Entries tagged with "art historians"

Earlier British writer, authored a history of art and artists' biography, 1685. Aglionby traveled the continent and recorded his recollections on art, among other topics. In 1685, Aglionby published his Painting Illustrated in Three Dialogues based heavily on the Vite de' pittori, scultori ed architetti moderni by Giovanni Pietro Bellori published in 1672. Aglionby, noted that in the Netherlands, paintings were common everywhere, even in the homes of tradesmen.

Published the volume on Alcalá de Henares and Guadalajara, in the "Art in Spain" series by the Hispanic Society of America.

Practicing architect, teacher of and author on Greek and Italian architecture. Anderson was born in Dundee, Scotland, to James Anderson, a tea dealer, and Margaret Steel (Anderson). In his early years he had limited access to artistic and architectural education. That which he did get was primarily through office routine and private reading. In 1877 he became an apprentice to the architect James Gillespie (1854-1914) of St. Andrews. He subsequently moved to an office in Dundee, and ultimately to Glasgow by 1888, where he worked as a draftsman with Thomas Lennox Watson (1850-1920).

Author of the thirteenth volume in the important Ars Hispaniae series (1949).

First female professor at La Scuola Normale Superiore di Pisa; known for publishing an authoritative monograph on Giorgio Vasari’s Lives. Barocchi grew up spending time in her family's goldsmith shop in Florence, Italy, near the Ponte Vecchio, which she admitted helped refine her aesthetic sense of experiencing the world as a visual field (Passerini).

Co-editor of the magisterial dictionary of artists, Allgemeines Lexikon der bildenden Künstler. Becker studied art history in Bonn and in Leipzig as the assistant to August Schmarsow. He and Ulrich Thieme began work on a comprehensive dictionary of artists, architects and decorators in 1898. The first volume appeared in 1907. Becker withdrew from the project in 1910 because of ill health.

Published study of Dutch still life.

Published the volume on Velazquez in the Prado Museum, in the "Art in Spain" series by the Hispanic Society of America.

Leading Venetian writer on art in the seventeenth century; wrote a patriotic and polemical defense of Venetian painting, La carta del navegar pittoresco, (The Map of Painting's Journey), 1660). Le ricche miniere della pittura veneziana, 1674, (The Rich Mines of Venetian Painting). Boschini writing, like Ridolfi's, countered Vasari's claims that Florence was the birthplace of Renaissance art. However, Boschini's books were more orderly and well-thought-out than Ridolfi's.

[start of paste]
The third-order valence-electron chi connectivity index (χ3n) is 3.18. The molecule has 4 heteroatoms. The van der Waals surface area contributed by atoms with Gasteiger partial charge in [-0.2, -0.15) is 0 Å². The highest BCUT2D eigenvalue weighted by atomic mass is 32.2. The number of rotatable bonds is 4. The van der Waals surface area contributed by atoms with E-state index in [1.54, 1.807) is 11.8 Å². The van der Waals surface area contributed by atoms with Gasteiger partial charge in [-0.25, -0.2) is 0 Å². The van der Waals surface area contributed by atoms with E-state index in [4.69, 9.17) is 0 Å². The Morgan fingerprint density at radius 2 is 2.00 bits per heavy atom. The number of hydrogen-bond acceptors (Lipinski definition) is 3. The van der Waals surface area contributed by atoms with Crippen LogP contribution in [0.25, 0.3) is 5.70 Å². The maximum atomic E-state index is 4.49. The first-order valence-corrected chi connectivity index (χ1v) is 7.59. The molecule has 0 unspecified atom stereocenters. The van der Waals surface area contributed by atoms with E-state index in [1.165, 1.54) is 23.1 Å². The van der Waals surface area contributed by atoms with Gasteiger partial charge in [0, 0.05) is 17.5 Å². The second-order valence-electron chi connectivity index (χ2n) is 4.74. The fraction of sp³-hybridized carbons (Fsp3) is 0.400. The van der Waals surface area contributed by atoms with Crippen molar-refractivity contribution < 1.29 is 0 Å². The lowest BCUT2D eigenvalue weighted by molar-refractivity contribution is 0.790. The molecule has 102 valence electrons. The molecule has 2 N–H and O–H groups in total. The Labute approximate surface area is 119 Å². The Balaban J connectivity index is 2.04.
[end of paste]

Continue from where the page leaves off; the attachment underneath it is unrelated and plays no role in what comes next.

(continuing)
Wrote a new edition of Il riposo di Raffaele Borghini in cui della pittura e della scultura si favella (1730) of Raffaele Borghini and wrote the Dialoghi sopra le tre arti del disegno, published 1754.

Architectural historian and early scholar of female architects who produced the major study of Julia Morgan. Sara Boutelle graduated from Mount Holyoke College. Her education also included the Sorbonne Université and Universität Hamburg. She taught art and architecture at a private all-girls school in New York City, the Brearley School, until her retirement in 1973. During a pleasure visit to the castle-mansion of W. R.

Establisher of the first Art History program and Art Museology courses in the United States. Alice Van Vechten Brown was the daughter of Samuel Gilman Brown (1813-1885), a professor at Dartmouth College and former president of Hamilton College, and Sarah Van Vechten (Brown)(1819-1893). Her grandfather Francis Brown was the third president of Dartmouth College. From 1881 to 1885, Brown studied at Art Students League, New York, under William M. Chase, the founder of the Parsons School of Design.

Tufts University professor, medievalist scholar, and feminist theorist. Caviness, born Madeline Harrison, was born in London to Eric Vernon Harrison and Gwendoline Rigden (Harrison). Learning to read at a young age, Harrison spoke French at age five and studied Latin at age seven (Howard). She received her B.A. in 1959 from Newnham College, the University of Cambridge, where she studied Archaeology and Anthropology and English. Through Caviness’ background in Anthropology, she set her sight on a civil service career in Africa upon graduation.